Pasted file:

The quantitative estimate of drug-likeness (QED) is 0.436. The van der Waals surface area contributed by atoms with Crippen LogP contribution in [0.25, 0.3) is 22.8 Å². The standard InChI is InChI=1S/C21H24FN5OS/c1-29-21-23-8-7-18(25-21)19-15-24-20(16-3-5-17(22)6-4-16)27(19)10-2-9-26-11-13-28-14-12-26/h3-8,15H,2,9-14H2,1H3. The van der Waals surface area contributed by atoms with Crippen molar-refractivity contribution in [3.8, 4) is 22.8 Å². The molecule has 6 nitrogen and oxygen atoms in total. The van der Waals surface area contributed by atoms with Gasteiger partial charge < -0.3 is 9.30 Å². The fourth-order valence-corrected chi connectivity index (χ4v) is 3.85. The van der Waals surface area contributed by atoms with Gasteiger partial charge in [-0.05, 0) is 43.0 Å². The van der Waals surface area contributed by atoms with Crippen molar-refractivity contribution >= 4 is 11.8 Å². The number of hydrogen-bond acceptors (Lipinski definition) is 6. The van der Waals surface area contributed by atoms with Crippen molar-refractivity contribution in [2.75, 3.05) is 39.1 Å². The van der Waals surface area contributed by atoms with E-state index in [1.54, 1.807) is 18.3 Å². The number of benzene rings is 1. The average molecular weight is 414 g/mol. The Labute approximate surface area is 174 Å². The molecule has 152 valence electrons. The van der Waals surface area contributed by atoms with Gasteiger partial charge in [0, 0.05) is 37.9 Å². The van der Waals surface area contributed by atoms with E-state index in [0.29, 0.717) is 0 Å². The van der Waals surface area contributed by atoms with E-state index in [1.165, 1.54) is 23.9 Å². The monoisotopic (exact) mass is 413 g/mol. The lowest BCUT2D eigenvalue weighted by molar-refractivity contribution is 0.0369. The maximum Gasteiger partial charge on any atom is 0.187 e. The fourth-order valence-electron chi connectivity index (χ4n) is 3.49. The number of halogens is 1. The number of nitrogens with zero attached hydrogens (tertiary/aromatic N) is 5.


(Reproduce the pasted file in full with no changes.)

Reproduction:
The quantitative estimate of drug-likeness (QED) is 0.436. The van der Waals surface area contributed by atoms with Crippen LogP contribution in [0.25, 0.3) is 22.8 Å². The standard InChI is InChI=1S/C21H24FN5OS/c1-29-21-23-8-7-18(25-21)19-15-24-20(16-3-5-17(22)6-4-16)27(19)10-2-9-26-11-13-28-14-12-26/h3-8,15H,2,9-14H2,1H3. The van der Waals surface area contributed by atoms with Crippen molar-refractivity contribution in [3.8, 4) is 22.8 Å². The molecule has 6 nitrogen and oxygen atoms in total. The van der Waals surface area contributed by atoms with Gasteiger partial charge < -0.3 is 9.30 Å². The fourth-order valence-corrected chi connectivity index (χ4v) is 3.85. The van der Waals surface area contributed by atoms with Gasteiger partial charge in [-0.05, 0) is 43.0 Å². The van der Waals surface area contributed by atoms with Crippen molar-refractivity contribution >= 4 is 11.8 Å². The number of hydrogen-bond acceptors (Lipinski definition) is 6. The van der Waals surface area contributed by atoms with Crippen molar-refractivity contribution in [2.75, 3.05) is 39.1 Å². The van der Waals surface area contributed by atoms with E-state index in [1.54, 1.807) is 18.3 Å². The number of benzene rings is 1. The average molecular weight is 414 g/mol. The Labute approximate surface area is 174 Å². The molecule has 152 valence electrons. The van der Waals surface area contributed by atoms with Gasteiger partial charge in [0, 0.05) is 37.9 Å². The van der Waals surface area contributed by atoms with E-state index in [0.29, 0.717) is 0 Å². The van der Waals surface area contributed by atoms with E-state index in [1.165, 1.54) is 23.9 Å². The monoisotopic (exact) mass is 413 g/mol. The lowest BCUT2D eigenvalue weighted by molar-refractivity contribution is 0.0369. The maximum Gasteiger partial charge on any atom is 0.187 e. The fourth-order valence-electron chi connectivity index (χ4n) is 3.49. The number of halogens is 1. The number of nitrogens with zero attached hydrogens (tertiary/aromatic N) is 5.